• TF000Music
    6/09/2015 - 12:57 p.m.

    Your phone can be a hazard because one, you can drop it and an animal can eat it, and die. Another way that your phone can be a hazard to wild animals because you can take a picture with the flash on and the animal may not like that. The animal can go blind depending on what it is.

  • pp2000boa
    6/09/2015 - 12:59 p.m.

    I think they should put a borderline marker as a limit to how close you can get to the bison. People should also have a rule to when take a picture, because the park rangers are the experts.

  • CapeleyZ-1
    6/09/2015 - 05:42 p.m.

    This article was about how you should be safe at Yellowstone national park in Wyoming. Two people in the past three weeks have gotten ramed by bores. Because of this, State rangers have started passing out pamphlets to tourists showing someone being rammed. I think people should be safe around wild animals.

  • MaxG-4
    6/09/2015 - 10:33 p.m.

    This article is a combination of a warning and informative explanation of a recent events in Yellowstone.This led to a 62-Year Old Australian man being sent to the hospital for being to close to a Bison. They cannot quite police everything and animals wander. So they can't just set a border around it.They make a valid point in stating this. Then with recent technology development, people try to take pictures of or with the animals while to close. This can distract people from the real world and could end up being the cause of death for some people.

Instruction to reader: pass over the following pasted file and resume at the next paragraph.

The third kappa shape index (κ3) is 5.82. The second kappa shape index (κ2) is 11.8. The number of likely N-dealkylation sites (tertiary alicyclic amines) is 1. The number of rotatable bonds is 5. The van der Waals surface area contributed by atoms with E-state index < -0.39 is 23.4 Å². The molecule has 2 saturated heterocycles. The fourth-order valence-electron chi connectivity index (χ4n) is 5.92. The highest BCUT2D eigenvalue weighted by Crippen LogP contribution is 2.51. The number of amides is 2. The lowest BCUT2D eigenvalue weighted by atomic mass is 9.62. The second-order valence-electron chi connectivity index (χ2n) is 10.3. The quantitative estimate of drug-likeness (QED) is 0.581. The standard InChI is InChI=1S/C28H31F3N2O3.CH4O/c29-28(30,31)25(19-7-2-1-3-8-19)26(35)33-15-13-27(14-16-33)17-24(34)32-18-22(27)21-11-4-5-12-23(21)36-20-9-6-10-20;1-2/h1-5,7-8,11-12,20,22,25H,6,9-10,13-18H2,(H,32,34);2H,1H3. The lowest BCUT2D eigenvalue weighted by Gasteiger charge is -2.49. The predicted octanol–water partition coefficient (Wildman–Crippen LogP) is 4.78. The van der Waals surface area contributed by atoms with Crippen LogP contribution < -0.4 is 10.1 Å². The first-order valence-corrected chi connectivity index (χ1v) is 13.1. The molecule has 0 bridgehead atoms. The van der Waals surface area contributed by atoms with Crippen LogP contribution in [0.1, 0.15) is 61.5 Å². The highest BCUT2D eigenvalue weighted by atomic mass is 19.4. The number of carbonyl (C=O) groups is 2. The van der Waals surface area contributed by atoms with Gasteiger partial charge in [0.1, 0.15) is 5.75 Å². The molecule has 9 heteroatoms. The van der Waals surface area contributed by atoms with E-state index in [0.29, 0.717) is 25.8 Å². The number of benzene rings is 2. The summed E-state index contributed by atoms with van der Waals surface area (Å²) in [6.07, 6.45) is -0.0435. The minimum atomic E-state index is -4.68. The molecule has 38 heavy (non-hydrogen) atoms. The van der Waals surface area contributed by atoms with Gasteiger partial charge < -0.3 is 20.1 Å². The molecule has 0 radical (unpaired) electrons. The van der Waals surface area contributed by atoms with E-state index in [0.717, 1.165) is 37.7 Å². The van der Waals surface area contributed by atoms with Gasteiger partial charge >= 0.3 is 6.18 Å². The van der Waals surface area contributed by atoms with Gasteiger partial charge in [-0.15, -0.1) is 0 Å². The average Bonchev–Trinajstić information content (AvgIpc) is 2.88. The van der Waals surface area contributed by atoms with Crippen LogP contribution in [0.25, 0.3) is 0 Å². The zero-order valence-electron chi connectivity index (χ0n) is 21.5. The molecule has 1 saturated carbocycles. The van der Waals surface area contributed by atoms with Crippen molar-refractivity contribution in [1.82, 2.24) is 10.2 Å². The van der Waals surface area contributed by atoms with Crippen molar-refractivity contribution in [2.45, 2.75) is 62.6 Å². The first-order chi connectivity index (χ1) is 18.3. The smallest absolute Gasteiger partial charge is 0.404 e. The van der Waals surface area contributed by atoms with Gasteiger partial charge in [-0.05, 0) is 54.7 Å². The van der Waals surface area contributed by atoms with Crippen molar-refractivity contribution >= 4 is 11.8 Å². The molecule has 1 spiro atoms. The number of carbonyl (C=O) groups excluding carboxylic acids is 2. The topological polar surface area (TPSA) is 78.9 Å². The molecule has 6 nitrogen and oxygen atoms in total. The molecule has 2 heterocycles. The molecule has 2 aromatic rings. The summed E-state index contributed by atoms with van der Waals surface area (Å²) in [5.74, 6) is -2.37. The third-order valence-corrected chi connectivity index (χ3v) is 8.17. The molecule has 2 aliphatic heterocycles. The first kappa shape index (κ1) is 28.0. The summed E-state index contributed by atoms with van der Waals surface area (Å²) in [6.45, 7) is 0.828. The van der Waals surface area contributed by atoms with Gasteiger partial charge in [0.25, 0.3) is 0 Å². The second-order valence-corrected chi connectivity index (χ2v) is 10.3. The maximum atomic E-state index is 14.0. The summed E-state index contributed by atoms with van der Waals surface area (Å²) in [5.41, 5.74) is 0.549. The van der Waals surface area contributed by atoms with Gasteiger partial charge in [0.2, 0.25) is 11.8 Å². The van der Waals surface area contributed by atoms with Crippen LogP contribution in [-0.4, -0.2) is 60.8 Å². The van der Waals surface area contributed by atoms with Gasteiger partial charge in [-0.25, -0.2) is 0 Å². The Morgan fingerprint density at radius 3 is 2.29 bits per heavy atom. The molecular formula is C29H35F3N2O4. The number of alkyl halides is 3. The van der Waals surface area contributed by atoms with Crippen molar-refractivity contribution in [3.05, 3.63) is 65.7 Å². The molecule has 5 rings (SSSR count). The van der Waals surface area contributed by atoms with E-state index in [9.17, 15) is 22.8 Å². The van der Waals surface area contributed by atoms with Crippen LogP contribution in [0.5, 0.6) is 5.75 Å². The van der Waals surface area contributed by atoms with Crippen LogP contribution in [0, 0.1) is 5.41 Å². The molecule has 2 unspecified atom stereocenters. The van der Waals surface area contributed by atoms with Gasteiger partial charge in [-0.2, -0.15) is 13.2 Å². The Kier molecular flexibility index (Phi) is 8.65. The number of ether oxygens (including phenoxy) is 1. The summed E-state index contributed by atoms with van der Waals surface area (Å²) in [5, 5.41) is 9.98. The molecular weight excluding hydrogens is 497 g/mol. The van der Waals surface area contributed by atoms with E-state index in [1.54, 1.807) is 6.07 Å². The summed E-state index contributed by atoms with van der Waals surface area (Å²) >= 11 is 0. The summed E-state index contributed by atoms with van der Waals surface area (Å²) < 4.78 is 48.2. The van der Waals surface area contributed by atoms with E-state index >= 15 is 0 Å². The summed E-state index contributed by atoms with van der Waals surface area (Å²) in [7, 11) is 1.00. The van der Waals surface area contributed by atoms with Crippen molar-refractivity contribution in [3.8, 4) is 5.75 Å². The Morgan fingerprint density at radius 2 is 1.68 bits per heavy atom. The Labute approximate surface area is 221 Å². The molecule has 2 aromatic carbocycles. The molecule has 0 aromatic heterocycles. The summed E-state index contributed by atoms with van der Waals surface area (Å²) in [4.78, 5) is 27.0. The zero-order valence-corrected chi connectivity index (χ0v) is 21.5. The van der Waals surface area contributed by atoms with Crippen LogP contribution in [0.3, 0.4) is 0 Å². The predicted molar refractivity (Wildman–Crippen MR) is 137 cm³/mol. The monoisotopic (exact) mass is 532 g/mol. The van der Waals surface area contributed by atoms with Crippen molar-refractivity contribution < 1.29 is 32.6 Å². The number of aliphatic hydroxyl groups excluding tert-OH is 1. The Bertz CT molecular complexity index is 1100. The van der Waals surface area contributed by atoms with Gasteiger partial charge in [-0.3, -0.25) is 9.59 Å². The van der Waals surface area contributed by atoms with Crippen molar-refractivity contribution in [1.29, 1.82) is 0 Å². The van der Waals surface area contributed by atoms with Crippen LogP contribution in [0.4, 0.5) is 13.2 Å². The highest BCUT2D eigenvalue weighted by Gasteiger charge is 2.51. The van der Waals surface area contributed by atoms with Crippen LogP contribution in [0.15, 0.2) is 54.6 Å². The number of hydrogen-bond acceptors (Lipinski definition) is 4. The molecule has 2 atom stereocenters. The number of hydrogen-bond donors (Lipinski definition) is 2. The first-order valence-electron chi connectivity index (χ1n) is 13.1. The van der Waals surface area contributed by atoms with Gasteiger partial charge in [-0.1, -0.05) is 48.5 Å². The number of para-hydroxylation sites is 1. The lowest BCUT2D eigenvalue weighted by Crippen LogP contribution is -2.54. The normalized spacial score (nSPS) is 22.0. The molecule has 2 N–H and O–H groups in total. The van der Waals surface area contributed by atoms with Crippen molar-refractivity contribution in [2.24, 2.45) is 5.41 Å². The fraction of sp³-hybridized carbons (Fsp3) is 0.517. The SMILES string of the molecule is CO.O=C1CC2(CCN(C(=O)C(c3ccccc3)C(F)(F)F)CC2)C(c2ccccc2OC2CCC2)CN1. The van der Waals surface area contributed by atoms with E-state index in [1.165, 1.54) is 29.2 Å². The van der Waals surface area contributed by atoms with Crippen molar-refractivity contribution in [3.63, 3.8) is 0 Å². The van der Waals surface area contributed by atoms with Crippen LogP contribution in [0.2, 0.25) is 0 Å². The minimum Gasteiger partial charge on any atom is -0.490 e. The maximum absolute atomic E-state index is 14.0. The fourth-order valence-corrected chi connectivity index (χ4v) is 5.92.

• Jake7010
    6/10/2015 - 12:02 a.m.

    This is why we are not living to the expected years they thought we would. the human race is being a lot more stupid then we thought. with less common sense.The more we drop out of school and goof off there is going to be a lot of stupid people in this place we call the earth. We need to be smarter as a group of humans

  • Jake7010
    6/10/2015 - 12:02 a.m.

    This is why we are not living to the expected years they thought we would. the human race is being a lot more stupid then we thought. with less common sense.The more we drop out of school and goof off there is going to be a lot of stupid people in this place we call the earth. We need to be smarter as a group of humans

Take the Quiz Leave a comment
ADVERTISEMENT